Ordination season is upon us now and a new group of men are being ordained all over the country. Never forget how necessary priests are not just in the obvious and external ways but also in more hidden ways.
Holy Order – As priests we are ordained to Holy Orders. Thus, among the many ways we can understand the ministry of the ordained clergy is that we provide “holy order” by our obedience to the Bishop or Superior and by unifying the faithful under our care to the Bishop and the Church. Nothing is more egregious (and also silly) as a disobedient priest who thereby creates disorder. By our obedient link to the Bishop we help exercise a threefold office of teaching, governing and sanctifying. Priests preserve order in the Church by uniting their parishioners in the truth of the Gospel. And, like it or not, priests also unify the faithful by the charitable but clear authority of the priestly office which is meant to resolve conflicts, set directions and observe proper limits. Unity is a very precious gift from the Lord which He, by his own design, has rooted in the Sacrament named for that very gift of Holy Order.
Sanctifying Ministry – I would like to mention only very briefly one aspect of the sanctifying ministry of the priest. Surely we sanctify the faithful in a unique way through the celebration of the Sacraments and the proclamation of God’s Word. But another way we do this, a way perhaps more hidden and ordinary, is to pray for our people. The Church both commends us to pray for the faithful under our care and also commands it.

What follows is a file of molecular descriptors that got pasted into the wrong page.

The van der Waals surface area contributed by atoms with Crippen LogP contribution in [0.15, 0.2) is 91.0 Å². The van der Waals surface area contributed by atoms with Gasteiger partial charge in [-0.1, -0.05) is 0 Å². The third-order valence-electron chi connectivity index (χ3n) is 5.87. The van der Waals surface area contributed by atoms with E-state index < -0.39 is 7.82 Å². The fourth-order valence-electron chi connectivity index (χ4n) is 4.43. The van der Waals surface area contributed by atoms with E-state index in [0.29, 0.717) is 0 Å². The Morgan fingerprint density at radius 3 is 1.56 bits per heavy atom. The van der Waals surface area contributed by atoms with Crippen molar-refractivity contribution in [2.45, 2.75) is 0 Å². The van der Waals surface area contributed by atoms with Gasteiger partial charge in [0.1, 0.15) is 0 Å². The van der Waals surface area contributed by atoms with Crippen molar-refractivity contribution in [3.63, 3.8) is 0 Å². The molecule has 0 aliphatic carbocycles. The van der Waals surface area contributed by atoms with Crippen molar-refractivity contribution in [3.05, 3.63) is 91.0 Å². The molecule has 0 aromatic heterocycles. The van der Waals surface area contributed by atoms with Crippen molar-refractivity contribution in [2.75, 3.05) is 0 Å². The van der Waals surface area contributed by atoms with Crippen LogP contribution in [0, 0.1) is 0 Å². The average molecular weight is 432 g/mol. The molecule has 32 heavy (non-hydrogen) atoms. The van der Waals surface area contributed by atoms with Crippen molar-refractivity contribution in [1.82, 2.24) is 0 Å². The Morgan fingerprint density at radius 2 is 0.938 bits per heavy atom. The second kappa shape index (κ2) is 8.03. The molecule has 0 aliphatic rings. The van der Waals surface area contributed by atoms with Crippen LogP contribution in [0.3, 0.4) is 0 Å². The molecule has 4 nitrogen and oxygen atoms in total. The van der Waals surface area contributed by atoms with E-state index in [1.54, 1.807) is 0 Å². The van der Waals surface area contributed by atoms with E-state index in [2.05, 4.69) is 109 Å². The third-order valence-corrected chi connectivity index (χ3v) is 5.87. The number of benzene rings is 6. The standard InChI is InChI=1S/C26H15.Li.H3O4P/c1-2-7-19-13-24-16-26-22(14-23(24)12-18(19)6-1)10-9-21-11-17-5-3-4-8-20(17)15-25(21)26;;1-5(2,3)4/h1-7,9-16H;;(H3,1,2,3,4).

A Ministry of Prayer – How does she command it? By the obligation to pray the Liturgy of the Hours, also known as the Breviary. Every day we priests are obligated to pray this somewhat lengthy series of prayers and to earnestly pray for the faithful and in union with the whole Church. The basic series of prayer of the Liturgy of the Hours includes: The Office of Readings, Morning Prayer, Mid Day Prayer, Evening Prayer and Night Prayer. Ideally we should pray it through out the day at each appointed hour. But, due to our busy and often unpredictable schedules many of us pray large sections of it in the morning and another part of it later in the evening.
An image: But you must know that your priests pray for you. As I hold the Breviary in my hands I often imagine I am holding the faithful of my parish in my very hands. It is my duty and privilege to pray for them, and also for the whole Church.
Someone is praying for you – I want to keep this brief (always a challenge for me) because I simply want you to know that someone is praying for you. Surely my prayers are especially for my parishioners. But you who regularly read this blog are parishioners of mine too. I pray for you each day.
I also wanted to keep this short in hopes that you might see this video which is a very touching way of depicting how priests pray for their people and their people pray for them.